Some cities, of course, have more foreclosures than others. These tend to be markets where home prices escalated during the housing bubble.
Nevada, California still hard hit
In Nevada, for example, foreclosure sales accounted for 53 percent of all residential sales in the first quarter, the highest percentage of any state but down from nearly 54 percent of all sales in the previous quarter and down from 59 percent of all sales in the first quarter of 2010.
The average foreclosure sales price in Nevada during the first quarter was nearly 18 percent below the average sales price of homes not in foreclosure. Bank-owned properties that sold in the first quarter had been repossessed by the bank an average of 130 days prior to sale, while properties that sold in the earlier stages of foreclosure were in foreclosure an average of 135 days before selling.
California foreclosure sales accounted for 45 percent of all residential sales in the state during the first quarter, up from 43 percent of all sales in the fourth quarter but down from nearly 48 percent of all sales in the first quarter of 2010.
The average foreclosure sales price in California was nearly 34 percent below the average sales price of homes not in foreclosure. California bank-owned properties that sold in the first quarter had been repossessed by the bank an average of 164 days prior to sale, while properties that sold in the earlier stages of foreclosure were in foreclosure an average of 156 days before selling.
Despite the negative numbers, some analysts in recent days have begun to sound a note of optimism about housing. This week, for example, Yahoo! ecnomics editor Daniel Gross offered the contrarian view that we could be on the cusp of a “housing boom.” He points to demographic data that suggest household formation alone will require construction of more than one million new homes a year over a ten year period.
“Unless we start picking up the pace of new-home construction, and soon, the U.S. could face a housing shortage in the not-too-distant future,” Gross writes. “That's the line coming from one of the most sober, data-driven, non-ideological sources I know: Macroeconomic Advisers.”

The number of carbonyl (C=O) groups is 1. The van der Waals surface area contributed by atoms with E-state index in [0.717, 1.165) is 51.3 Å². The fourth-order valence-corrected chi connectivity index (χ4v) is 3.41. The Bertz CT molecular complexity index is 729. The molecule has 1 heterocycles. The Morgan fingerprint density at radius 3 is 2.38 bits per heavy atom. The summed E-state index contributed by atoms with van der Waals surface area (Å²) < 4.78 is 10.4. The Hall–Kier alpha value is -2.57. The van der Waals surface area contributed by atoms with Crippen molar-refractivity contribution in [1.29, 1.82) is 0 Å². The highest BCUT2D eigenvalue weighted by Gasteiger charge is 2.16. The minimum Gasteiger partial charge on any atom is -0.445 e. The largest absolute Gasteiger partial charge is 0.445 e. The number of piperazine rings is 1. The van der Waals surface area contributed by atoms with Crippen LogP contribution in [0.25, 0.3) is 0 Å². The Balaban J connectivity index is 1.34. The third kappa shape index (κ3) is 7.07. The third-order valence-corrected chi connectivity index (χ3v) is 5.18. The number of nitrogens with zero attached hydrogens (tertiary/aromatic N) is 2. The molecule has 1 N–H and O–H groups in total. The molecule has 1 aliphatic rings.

Investors, many of whom are making all-cash purchases, appear to be driving the housing market at the moment, and they are also among the more optimistic about the sector.
A recent survey by the online real estate firm Move Inc., showed investors are among the most bullish about the outlook for housing. The reasons they give? You can buy and fix up a home for very little money, and there's little competition from traditional buyers, who are either uninterested or can't get the financing.
What's On Your Mind? Classmates.com, Grant Scams, Capital One
Our daily look at consumer reviews05/26/2011ConsumerAffairsBy Mark Huffman
Here is what's on consumer's minds today: Classmates.com, Grant Scams, Capital One, Dialing for dollars and The case of the missing payment....
Classmates.com is now known as Memory Lane. The name has changed, but complaints from members who have been auto-renewed, haven't.
“I have repeatedly attempted to cancel this subscription to no avail,” Grace, of Miami Florida told ConsumerAffairs.com. “Every three months they charge my bank account. I need them to stop it.”
First, let's be clear. Any subscription service will make it as difficult as possible for you to cancel. That's why, when you sign up, it automatically defaults to an auto renewal. You have to go into your account and make sure it's set to manual renewal. Sending them an email telling them you are canceling your membership doesn't work.
According to PC Magazine, if you go into “My Account,” you should find the renewal setting. If that doesn't work you can call 425-917-5000, hit 1 for customer support, then 2 for a question about the Web site, and wait to speak to an operator. Ask the operator for instructions for returning to a free membership.
Dialing for dollars
The government grant scam is still victimizing consumers because, especially in these times, there is a great desire to believe you are about to get a lot of money out of thin air. J., of Brown Mills, N.J., recently got a call out of the blue from a man with good news.
“The man said he had called to tell me that I was chosen to receive a $7000 dollar grant from the US government because my family pay their taxes on time and does not have a criminal background,” J. said. “He said that the money would be transferred to me in 45 minutes. He needed my account information, he could have the money deposited through any debit or credit card or I could give him my savings account number, I would then receive a confirmation number before we ended the call and he would give me call back information in case I needed anything.”